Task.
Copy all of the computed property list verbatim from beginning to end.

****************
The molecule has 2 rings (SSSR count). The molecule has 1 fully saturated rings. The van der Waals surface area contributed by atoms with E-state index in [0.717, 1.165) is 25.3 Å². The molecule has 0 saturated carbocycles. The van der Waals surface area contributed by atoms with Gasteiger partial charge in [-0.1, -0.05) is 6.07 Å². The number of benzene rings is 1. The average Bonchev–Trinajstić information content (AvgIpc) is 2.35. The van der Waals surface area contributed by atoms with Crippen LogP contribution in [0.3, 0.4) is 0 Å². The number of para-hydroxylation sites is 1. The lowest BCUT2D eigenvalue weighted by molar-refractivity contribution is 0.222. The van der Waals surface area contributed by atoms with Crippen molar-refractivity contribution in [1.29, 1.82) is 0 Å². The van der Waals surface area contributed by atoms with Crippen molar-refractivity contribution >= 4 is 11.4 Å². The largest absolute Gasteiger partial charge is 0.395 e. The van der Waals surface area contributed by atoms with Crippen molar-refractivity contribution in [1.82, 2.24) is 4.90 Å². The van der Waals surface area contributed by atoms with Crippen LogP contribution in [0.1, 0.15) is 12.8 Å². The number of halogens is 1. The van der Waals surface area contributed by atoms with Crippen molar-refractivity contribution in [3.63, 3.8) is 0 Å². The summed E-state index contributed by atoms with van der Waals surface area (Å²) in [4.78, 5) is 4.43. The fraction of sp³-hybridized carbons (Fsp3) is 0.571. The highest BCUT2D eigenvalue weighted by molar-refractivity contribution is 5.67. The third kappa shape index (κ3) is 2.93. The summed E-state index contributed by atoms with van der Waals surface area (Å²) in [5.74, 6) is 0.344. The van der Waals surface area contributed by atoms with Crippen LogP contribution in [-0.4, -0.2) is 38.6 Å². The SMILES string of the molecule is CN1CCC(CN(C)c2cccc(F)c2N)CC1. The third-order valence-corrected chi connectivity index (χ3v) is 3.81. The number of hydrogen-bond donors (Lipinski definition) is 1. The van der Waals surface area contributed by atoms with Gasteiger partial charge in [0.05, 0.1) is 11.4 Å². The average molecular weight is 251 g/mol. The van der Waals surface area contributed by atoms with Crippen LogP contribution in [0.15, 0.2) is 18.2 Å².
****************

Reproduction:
The molecule has 2 rings (SSSR count). The molecule has 1 fully saturated rings. The van der Waals surface area contributed by atoms with E-state index in [0.717, 1.165) is 25.3 Å². The molecule has 0 saturated carbocycles. The van der Waals surface area contributed by atoms with Gasteiger partial charge in [-0.1, -0.05) is 6.07 Å². The number of benzene rings is 1. The average Bonchev–Trinajstić information content (AvgIpc) is 2.35. The van der Waals surface area contributed by atoms with Crippen LogP contribution in [0.3, 0.4) is 0 Å². The number of para-hydroxylation sites is 1. The lowest BCUT2D eigenvalue weighted by molar-refractivity contribution is 0.222. The van der Waals surface area contributed by atoms with Crippen molar-refractivity contribution in [1.29, 1.82) is 0 Å². The van der Waals surface area contributed by atoms with Crippen molar-refractivity contribution >= 4 is 11.4 Å². The largest absolute Gasteiger partial charge is 0.395 e. The van der Waals surface area contributed by atoms with Crippen molar-refractivity contribution in [1.82, 2.24) is 4.90 Å². The van der Waals surface area contributed by atoms with Crippen LogP contribution in [0.1, 0.15) is 12.8 Å². The number of halogens is 1. The van der Waals surface area contributed by atoms with Crippen molar-refractivity contribution in [3.63, 3.8) is 0 Å². The summed E-state index contributed by atoms with van der Waals surface area (Å²) in [4.78, 5) is 4.43. The fraction of sp³-hybridized carbons (Fsp3) is 0.571. The highest BCUT2D eigenvalue weighted by molar-refractivity contribution is 5.67. The third kappa shape index (κ3) is 2.93. The summed E-state index contributed by atoms with van der Waals surface area (Å²) in [5.74, 6) is 0.344. The van der Waals surface area contributed by atoms with Crippen LogP contribution in [-0.4, -0.2) is 38.6 Å². The SMILES string of the molecule is CN1CCC(CN(C)c2cccc(F)c2N)CC1. The third-order valence-corrected chi connectivity index (χ3v) is 3.81. The number of hydrogen-bond donors (Lipinski definition) is 1. The van der Waals surface area contributed by atoms with Gasteiger partial charge in [0.05, 0.1) is 11.4 Å². The average molecular weight is 251 g/mol. The van der Waals surface area contributed by atoms with Crippen LogP contribution in [0.15, 0.2) is 18.2 Å².